This is my first "Wander Prompt" for my students:

In today’s society, technology is infused in all aspects of our life. Have you ever felt like you’re experiencing the natural world filtered through media and entertainment? There are even “museums (Links to an external site.)Links to an external site.” dedicated to getting the perfect Instagram shot. Do you want to feel more connected to nature? This is your call to adventure.

This class activity - The Wander Project - is inspired by Keri Smith’s book, the Wander Society. She defines wandering as unplanned exploring with a complete openness to the unknown. In this class, you are given a starting point for your wandering, but the journey is up to you. Here are a few tips:

  • Silence your technology.
  • Gather your supplies: notebook/journal and writing utensil and/or other forms of documenting your experiences.
  • Immerse yourself in the present moment. Remain open to discovery.
  • Question everything.
  • Use your imagination and intuition.
  • Document your experiences and findings.
  • While wandering can involve leaving the house, it does not have to. Wandering is a mindset. If you opt for a mental wander and use images that you did not take or make, you must identify your source with a functioning URL.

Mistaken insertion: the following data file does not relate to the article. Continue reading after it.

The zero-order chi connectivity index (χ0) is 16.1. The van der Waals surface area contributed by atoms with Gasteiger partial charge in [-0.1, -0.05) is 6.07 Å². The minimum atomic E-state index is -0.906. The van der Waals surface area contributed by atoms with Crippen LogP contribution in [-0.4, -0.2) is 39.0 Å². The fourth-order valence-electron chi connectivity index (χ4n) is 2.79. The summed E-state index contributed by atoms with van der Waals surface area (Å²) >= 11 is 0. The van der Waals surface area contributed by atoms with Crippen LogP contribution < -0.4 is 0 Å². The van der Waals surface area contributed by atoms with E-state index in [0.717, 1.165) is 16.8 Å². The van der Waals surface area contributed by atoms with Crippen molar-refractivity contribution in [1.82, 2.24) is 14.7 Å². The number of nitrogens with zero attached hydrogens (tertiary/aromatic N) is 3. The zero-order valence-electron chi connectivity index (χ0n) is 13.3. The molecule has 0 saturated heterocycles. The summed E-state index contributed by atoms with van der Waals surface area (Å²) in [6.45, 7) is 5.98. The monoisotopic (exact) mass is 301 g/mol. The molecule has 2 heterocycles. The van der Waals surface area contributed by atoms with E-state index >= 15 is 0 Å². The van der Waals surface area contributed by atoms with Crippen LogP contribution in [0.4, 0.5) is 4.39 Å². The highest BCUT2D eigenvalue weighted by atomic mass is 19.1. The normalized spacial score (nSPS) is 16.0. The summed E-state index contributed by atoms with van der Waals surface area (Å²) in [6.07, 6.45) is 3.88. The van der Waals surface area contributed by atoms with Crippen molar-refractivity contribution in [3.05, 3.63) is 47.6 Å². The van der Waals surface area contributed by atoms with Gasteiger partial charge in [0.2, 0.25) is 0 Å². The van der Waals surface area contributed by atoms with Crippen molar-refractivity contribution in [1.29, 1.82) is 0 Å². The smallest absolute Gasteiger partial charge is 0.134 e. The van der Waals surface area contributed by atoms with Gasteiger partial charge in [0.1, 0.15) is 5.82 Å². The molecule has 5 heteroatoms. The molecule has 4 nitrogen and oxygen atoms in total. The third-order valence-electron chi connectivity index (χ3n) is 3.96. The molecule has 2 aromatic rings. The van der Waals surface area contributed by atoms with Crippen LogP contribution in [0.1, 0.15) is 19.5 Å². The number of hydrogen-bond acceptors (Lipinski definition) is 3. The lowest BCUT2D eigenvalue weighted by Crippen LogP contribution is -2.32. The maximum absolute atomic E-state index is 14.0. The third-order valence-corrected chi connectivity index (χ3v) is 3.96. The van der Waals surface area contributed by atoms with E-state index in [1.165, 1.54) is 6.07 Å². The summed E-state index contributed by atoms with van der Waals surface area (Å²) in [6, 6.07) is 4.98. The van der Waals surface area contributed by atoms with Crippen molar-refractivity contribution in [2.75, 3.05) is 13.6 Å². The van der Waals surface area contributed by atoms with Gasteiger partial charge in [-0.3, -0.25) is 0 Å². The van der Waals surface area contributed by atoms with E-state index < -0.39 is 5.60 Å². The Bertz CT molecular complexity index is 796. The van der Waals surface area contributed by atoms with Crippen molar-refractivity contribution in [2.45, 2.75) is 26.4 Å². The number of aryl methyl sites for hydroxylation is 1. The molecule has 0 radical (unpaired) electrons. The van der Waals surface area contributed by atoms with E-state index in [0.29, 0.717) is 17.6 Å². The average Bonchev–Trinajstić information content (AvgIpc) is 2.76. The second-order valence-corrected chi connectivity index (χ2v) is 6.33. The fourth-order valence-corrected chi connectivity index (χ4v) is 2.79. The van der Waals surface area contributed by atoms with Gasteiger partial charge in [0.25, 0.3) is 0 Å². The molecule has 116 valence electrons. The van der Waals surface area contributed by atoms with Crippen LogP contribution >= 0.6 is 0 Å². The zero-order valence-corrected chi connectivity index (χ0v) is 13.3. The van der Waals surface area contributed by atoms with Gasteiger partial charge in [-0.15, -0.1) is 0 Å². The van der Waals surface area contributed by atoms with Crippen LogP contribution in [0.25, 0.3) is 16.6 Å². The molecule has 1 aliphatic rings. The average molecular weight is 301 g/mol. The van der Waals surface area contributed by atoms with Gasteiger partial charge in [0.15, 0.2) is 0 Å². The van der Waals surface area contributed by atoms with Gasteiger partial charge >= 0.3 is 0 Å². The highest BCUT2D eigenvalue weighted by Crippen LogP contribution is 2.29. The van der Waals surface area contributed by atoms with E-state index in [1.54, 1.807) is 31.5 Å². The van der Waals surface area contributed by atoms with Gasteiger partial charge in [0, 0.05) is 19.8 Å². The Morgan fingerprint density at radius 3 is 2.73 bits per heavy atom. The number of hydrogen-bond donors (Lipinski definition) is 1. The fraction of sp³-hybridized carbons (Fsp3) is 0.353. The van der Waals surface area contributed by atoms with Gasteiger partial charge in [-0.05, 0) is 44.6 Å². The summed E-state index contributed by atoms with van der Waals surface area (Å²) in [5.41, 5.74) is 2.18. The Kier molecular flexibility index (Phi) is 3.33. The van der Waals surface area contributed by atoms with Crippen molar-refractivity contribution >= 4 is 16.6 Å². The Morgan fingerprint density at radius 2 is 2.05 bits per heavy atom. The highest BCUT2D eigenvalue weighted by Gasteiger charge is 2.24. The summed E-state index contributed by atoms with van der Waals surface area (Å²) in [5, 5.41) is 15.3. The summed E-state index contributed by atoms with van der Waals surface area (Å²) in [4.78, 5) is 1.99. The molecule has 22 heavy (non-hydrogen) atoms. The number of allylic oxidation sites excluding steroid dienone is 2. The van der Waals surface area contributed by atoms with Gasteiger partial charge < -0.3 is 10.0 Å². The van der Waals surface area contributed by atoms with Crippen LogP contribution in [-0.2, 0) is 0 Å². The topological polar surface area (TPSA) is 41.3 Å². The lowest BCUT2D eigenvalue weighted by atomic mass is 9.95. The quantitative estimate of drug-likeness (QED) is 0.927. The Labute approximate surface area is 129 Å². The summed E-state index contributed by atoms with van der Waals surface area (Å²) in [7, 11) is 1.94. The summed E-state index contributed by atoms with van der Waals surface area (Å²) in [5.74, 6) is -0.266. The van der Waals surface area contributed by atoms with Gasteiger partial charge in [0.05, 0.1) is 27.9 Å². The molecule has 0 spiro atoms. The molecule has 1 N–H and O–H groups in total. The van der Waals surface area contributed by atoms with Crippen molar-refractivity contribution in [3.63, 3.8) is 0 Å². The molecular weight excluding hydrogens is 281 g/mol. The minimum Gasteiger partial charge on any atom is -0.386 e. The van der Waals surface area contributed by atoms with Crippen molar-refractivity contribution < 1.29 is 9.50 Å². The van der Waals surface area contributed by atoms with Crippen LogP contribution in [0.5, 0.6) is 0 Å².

Module 1 Wander: Observe

Observations are the foundation of the scientific method. Observe something natural. When you first start, you might feel like there isn’t much to observe. Be patient and don’t rush. Your observation skills will sharpen.

As with all wanderings, you can take your own path. Here are a few ideas to get you started.

  • Track one specific color.
  • Document found sounds.
  • Hack your perception while observing something natural. You can do this with a literal shift in your angle of viewing or by introducing different music or lighting during the observation to play with your senses. 


Turn in a text or video file with the following components:

  • a brief description or image of what you observed
  • description of your observation methods
  • your list of observations
  • a reflection on how this activity allowed you to practice critical thinking habits of mind.  

Emily Faulconer
Emily Faulconer
3060 Activity Points

Hi Emily, 

I got my daughter Keri Smith's Wreck This Journal several years ago.  However, I have not discovered this author for myself.  I was completely unaware of her body of work.  You've sold me; I am going to check out her work. She sounds like someone that I would really like. But more importantly, she sounds like someone my students would love.